An Inventory of the Historical Monuments in Essex, Volume 3, North East. Originally published by His Majesty's Stationery Office, London, 1922.
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57. LITTLE BROMLEY. (E.c.)
(O.S. 6 in. (a)xix. S.E. (b)xxviii. N.E.)
Little Bromley is a parish 6 m. E.N.E. of Colchester.
b(1). Parish Church Of St. Mary stands on the S.W. of the parish. The walls are of puddingstone rubble; part of the tower is of brick; the dressings are of limestone and the roofs are tiled. The Nave was built probably early in the 12th century. In the 14th century the Chancel was rebuilt. The West Tower was added in the first half of the 15th century but the top stage was rebuilt in the 16th century when the South Porch was added. The church has been restored in the 19th century.
Architectural Description—The Chancel (26½ ft. by 18½ ft.) is of early 14th-century date and has an E. window of three pointed lights with intersecting tracery in a two-centred head. In the N. wall is a window of one trefoiled light. In the S. wall are two windows, the eastern of one cinquefoiled light and the western trefoiled and set low in the wall; between them is a doorway with moulded jambs and two-centred head. There is no chancel-arch.
The Nave (35 ft. by 17 ft.) has in the N. wall two windows; the eastern is modern and the western is a single round-headed light of early 12th-century date and covered with cement; further W. is the N. doorway with chamfered jambs and two-centred arch; it is probably of the 14th century and is now blocked. In the S. wall are two windows; the eastern is of late 15th-century date, partly restored and of three cinquefoiled lights in a four-centred head with a moulded label and head-stops; the western window is similar to the corresponding window in the N. wall; further W. is the early 14th-century S. doorway with moulded jambs, and two-centred arch with a moulded label and head-stops.
The West Tower (10¾ ft. square) is of three stages; the third stage and the embattled parapet are of brick. The two-centred tower-arch is covered with cement and of uncertain date. The 15th-century W. window is of three cinquefoiled lights with vertical tracery in a two-centred head with a moulded label and head-stops; below it is the W. doorway of the same date; it has moulded jambs and two-centred arch in a square head with a moulded label and defaced head-stops. The ground-stage had a gallery at half its height. The second stage has in the N. wall a round-headed loop of brick. The bell-chamber has in each wall an early 16th-century window of two cinquefoiled lights with vertical tracery in a two-centred head with a moulded label.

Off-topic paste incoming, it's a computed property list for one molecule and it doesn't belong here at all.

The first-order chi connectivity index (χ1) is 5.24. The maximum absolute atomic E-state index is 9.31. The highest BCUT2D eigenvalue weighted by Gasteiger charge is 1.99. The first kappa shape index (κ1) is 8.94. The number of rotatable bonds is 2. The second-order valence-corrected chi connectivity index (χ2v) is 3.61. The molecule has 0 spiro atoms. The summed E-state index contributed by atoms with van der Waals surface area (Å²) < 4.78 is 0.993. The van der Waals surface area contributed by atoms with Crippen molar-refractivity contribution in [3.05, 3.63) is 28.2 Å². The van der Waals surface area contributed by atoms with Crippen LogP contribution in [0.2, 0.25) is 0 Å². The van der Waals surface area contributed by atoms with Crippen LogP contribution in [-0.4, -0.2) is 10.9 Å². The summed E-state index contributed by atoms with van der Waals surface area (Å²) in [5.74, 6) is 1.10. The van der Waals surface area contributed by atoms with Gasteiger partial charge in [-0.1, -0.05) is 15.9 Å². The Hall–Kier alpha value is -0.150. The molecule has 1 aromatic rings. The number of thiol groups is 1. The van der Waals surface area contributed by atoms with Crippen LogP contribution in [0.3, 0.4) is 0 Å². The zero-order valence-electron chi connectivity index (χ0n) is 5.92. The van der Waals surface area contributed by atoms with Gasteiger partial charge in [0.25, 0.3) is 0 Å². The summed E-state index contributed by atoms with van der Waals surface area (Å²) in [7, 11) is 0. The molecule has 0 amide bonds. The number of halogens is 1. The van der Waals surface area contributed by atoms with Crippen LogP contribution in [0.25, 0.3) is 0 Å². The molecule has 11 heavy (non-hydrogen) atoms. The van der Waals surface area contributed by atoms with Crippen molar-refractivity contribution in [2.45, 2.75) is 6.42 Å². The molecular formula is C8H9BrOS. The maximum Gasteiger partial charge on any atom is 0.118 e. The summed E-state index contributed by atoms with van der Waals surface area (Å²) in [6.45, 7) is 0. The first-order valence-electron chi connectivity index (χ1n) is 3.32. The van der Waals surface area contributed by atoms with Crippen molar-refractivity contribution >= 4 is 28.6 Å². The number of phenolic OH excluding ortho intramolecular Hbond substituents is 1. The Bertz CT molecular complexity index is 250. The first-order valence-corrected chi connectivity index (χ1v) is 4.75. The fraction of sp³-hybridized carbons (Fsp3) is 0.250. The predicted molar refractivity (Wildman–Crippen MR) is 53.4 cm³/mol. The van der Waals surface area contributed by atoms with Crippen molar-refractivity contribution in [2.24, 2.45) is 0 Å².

The Roof of the nave is modern but has 14th-century moulded wall-plates partly restored. The early 16th-century roof of the S. porch has two tie-beams with curved braces, wind-braces and chamfered posts.
Fittings—Bells: four; 3rd and 4th by Robert Burford, early 15th-century and inscribed "Sancta Katerina Ora Pro Nobis" and "Sit Nomen Domini Benedictum." Communion Rails: with turned balusters and moulded rails, c. 1700. Doors: In nave—in S. doorway, with moulded fillets, straphinges, studded with nails, 16th-century. In tower—in doorway to turret, of nail-studded battens, 16th-century. Font (Plate, p. xxxiv): octagonal bowl with panelled sides carved alternately with roses and the symbols of the evangelists, under-edge with four half-angels holding hearts or shields, buttressed stem, early 16th-century. Glass: In W. window—coloured fragments. Piscina: In chancel—with moulded jambs and two-centred head, quatrefoiled drain, 14th-century. Plate: includes cover-paten, possibly Elizabethan, but without mark. Miscellanea: Preserved at Rectory, round silver brooch with black-letter inscription "Ihs est amor cordis mei," 15th-century, found in churchyard.
Condition—Good, much restored.
b(2). Braham Hall, ¾ m. E.N.E. of the church, is of two storeys, timber-framed and plastered; the roofs are tiled. It was built probably in the 17th century but has been almost completely altered.
a(3). Cottage, on E. side of road, nearly ¾ m. N. of the church, is of two storeys, timber-framed and weather-boarded; the roofs are thatched. It was built late in the 17th century and has exposed ceiling-beams.